The way you flick your voice up and down, you know change the pitch, have you always done that?
Ah yes. That’s not something that I do on purpose, it’s just something that when I feel a certain way about something I have to say it a certain way to give it a certain type of emotional feeling. It just do that on its own.
So it’s straight from the heart.
Speaking of the heart, you did a track on the Livewire Da Gang album, ‘Pay Ya’self Or Spray Ya’self’, called ‘Missing U’, where you talked about dealing with life after Mac Dre went, and other fallen friends and artists. When did you first meet Mac Dre, what did he mean to you, and what did he mean to the Bay Area in general?
I met Mac Dre when I was working with Richie Rich, at The Grill Studios. That’s where Richie Rich used to record, that’s where a lot of Bay Area artists record their music and get it mixed and mastered. I met Mac Dre there and he was a cool dude, always smiling, always friendly, you know what I’m sayin? Always had some good advice for the young, up and coming rappers and he just, he was like, the hyphy movement was his. But he didn’t get to capitalise off it, you feel me? Mac Dre is forever gon’ be a Bay Area legend. That’s how I feel about it.
Is the Thizz Empire as potent now as it was when he was alive?
Nah, I don’t think so. Because they started to branch off. It’s hard to keep a big thing like that together when you lose the head, you feel me?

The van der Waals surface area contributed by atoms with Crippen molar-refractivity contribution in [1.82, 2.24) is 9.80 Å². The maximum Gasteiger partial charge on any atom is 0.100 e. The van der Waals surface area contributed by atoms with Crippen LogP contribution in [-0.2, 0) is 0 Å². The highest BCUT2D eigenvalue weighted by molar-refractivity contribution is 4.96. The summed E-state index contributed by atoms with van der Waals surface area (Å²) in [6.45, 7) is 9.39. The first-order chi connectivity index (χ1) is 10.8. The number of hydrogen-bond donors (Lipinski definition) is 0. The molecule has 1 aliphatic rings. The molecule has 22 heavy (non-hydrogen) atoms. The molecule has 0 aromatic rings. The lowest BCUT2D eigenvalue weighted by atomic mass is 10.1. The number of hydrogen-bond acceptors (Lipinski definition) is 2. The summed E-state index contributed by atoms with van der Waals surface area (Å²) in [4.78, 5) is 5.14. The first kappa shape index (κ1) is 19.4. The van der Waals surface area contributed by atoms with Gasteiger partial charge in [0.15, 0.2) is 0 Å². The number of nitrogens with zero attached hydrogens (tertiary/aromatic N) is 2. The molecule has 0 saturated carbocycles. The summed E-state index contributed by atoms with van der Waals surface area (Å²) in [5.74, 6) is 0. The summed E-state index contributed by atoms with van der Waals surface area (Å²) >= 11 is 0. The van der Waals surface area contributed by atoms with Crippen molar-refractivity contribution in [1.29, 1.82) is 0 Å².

Are you still going to drop that N.E.W. Oakland album with Mistah FAB and Beeda Weeda?
Yeah, we working on it right now. But I’m still working on ‘Prenuptial Agreement’ right now, just tightening that up and making sure that’s my best work to date. But yeah we gon’ do that though. We had already done it and then the computer crashed, so we gotta record a whole album over. It’s just frustrating but we gon’ do it though.
When are you going to release ‘Prenuptial Agreement’?
It should be coming out on Livewire/SMC/Fontana this summer. Tha Mekanix got like eight tracks on there and DJ Fresh got like two. Also I just dropped a compilation called Livewire Radio, I got five brand new tracks on it and the rest of the Livewire is on it with a lot of other Oakland artists too.
As CEO of Livewire Records, have you ever been faced with the dilemma where you’ve wanted to help someone get off the streets but their music isn’t quite there yet?
All the time. I run into a lot of people that’s in that category. They wanna get signed by Livewire and be on Livewire, but they got that problem. I just tell them ‘just keep on writing man, just keep on pushing man, ain’t nobody gonna promote you like you’. That’s what I tell people. But yeah, I run into that situation often.
How important have labels like SMC been to the whole Bay Area rap movement?
That’s the only label we got out here. That’s the best thing for us independent artists to get on a bigger scale and get noticed more. SMC is like our Koch.
Now Lil Blood, whose solo track ‘Stressed Out’ you had featured on ‘Gas Nation’, is he still locked up?
Yeah Lil Blood got six months, he’ll be home soon though, he good. His album was scheduled for June but he went to jail so he had to push it back. It’s called ‘Heron Music’.
Are there any up and coming producers from the Bay that we should watch out for?
Yeah, you should watch for Sneaky Mike, that’s a real talented guy, Swerve, Beat Roc, Teison, Jon Jon On The Beat, just to name a few though.
Southern Hospitality Competition!
We’ve got 15 sealed copies of J. Stalin’s ‘Gas Nation’ CD for the first 15 people to answer the following question:
Name a producer that has worked with Stalin but is not mentioned in this interview.
Answers to: email@example.com.